A different social network that is able to help people control their data may grow into a significant threat to Facebook, Ms Warren said. “One of the things blockchain is good at doing is creating trust where trust doesn’t exist.”

Blockchain could be used to create smart contracts around who can receive personal information over the Facebook platform. “You set the permissions in such a way that if you say for cat videos, you can take all my data, but for music videos, you can only take my screen name, it is self-executed automatically,” Ms Warren explained.

Facebook could also zero in on how to prove your identity online, using blockchain for a public key to match your private information.

This is a function that would be useful for today’s social network where people are still able to spread hate speech and engage in terrorist recruitment.

Detractors point out that Facebook has so far been the opposite of a decentralised network implied by blockchain. It has 25,000 employees, mostly in California, creating one set of policies and one bank of data for more than 2.2bn monthly active users across the world. In response to controversies about the content on its site, it is taking an even more activist approach to what is, and is not, allowed to appear there.

“Facebook being a hyper centralised entity, I’m interested to see how that fits with the philosophy of decentralisation” which underpins blockchain, said Tanner Philp, director of corporate development at Kik.

Eyal Hertzog, co-founder of Bancor Network, a blockchain start-up that specialises in digital currency conversions, thinks there is more danger than opportunity in Facebook’s experiment with blockchain.

“Facebook’s power is tied to its centralised database of user content and connections,” he said. “If this becomes decentralised as they access blockchain, Facebook will also lose its grip on users.”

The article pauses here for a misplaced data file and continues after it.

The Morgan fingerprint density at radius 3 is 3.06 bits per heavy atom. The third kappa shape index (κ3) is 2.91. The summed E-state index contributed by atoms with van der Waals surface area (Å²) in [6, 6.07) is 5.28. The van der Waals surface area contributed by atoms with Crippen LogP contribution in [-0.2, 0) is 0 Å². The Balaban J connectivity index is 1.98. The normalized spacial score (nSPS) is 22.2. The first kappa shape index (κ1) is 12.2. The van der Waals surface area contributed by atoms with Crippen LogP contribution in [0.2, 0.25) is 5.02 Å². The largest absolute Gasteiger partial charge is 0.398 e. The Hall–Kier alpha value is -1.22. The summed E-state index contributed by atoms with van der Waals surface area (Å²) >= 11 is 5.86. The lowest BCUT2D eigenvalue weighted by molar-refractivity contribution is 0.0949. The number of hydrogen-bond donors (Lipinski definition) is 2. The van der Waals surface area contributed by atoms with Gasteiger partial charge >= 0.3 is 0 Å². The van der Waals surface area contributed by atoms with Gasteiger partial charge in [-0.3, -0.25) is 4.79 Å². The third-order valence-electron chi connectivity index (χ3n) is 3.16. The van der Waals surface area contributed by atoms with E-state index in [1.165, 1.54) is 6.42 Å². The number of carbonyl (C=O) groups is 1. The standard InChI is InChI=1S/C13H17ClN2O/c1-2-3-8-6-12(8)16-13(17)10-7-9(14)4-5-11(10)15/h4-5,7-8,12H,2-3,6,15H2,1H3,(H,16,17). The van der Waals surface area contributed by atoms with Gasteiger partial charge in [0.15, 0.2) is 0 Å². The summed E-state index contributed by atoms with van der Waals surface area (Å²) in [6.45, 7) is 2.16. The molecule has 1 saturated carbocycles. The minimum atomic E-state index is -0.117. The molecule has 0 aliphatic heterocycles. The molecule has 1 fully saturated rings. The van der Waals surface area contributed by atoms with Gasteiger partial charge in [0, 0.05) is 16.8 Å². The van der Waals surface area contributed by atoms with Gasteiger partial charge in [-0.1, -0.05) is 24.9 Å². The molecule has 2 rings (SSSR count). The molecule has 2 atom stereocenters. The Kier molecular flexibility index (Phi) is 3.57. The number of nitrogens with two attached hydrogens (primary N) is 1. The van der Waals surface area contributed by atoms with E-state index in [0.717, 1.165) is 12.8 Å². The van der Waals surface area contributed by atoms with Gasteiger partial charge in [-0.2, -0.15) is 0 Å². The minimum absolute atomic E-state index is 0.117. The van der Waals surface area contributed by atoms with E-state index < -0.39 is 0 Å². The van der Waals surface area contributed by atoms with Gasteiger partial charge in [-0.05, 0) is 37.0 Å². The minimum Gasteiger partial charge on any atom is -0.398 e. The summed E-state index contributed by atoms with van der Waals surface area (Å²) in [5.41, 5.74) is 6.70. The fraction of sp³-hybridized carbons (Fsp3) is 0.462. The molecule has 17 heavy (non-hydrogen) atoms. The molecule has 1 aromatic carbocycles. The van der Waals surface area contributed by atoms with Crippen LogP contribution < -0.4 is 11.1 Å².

Be the first to comment

Leave a Reply

Your email address will not be published.


*


Privacy Policy

WideBitcoin.com is committed to safeguarding your privacy. Contact us at if you have any questions or problems regarding the use of your Personal Data and we will gladly assist you.

By using this site or/and our services, you consent to the Processing of your Personal Data as described in this Privacy Policy.

Table of Contents

  1. Definitions used in this Policy
  2. Data protection principles we follow
  3. What rights do you have regarding your Personal Data
  4. What Personal Data we gather about you
  5. How we use your Personal Data
  6. Who else has access to your Personal Data
  7. How we secure your data
  8. Information about cookies
  9. Contact information

Definitions

Personal Data – any information relating to an identified or identifiable natural person.
Processing – any operation or set of operations which is performed on Personal Data or on sets of Personal Data.
Data subject – a natural person whose Personal Data is being Processed.
Child – a natural person under 16 years of age.
We/us (either capitalized or not)

Data Protection Principles

We promise to follow the following data protection principles:

  • Processing is lawful, fair, transparent. Our Processing activities have lawful grounds. We always consider your rights before Processing Personal Data. We will provide you information regarding Processing upon request.
  • Processing is limited to the purpose. Our Processing activities fit the purpose for which Personal Data was gathered.
  • Processing is done with minimal data. We only gather and Process the minimal amount of Personal Data required for any purpose.
  • Processing is limited with a time period. We will not store your personal data for longer than needed.
  • We will do our best to ensure the accuracy of data.
  • We will do our best to ensure the integrity and confidentiality of data.

Data Subject’s rights

The Data Subject has the following rights:

  1. Right to information – meaning you have to right to know whether your Personal Data is being processed; what data is gathered, from where it is obtained and why and by whom it is processed.
  2. Right to access – meaning you have the right to access the data collected from/about you. This includes your right to request and obtain a copy of your Personal Data gathered.
  3. Right to rectification – meaning you have the right to request rectification or erasure of your Personal Data that is inaccurate or incomplete.
  4. Right to erasure – meaning in certain circumstances you can request for your Personal Data to be erased from our records.
  5. Right to restrict processing – meaning where certain conditions apply, you have the right to restrict the Processing of your Personal Data.
  6. Right to object to processing – meaning in certain cases you have the right to object to Processing of your Personal Data, for example in the case of direct marketing.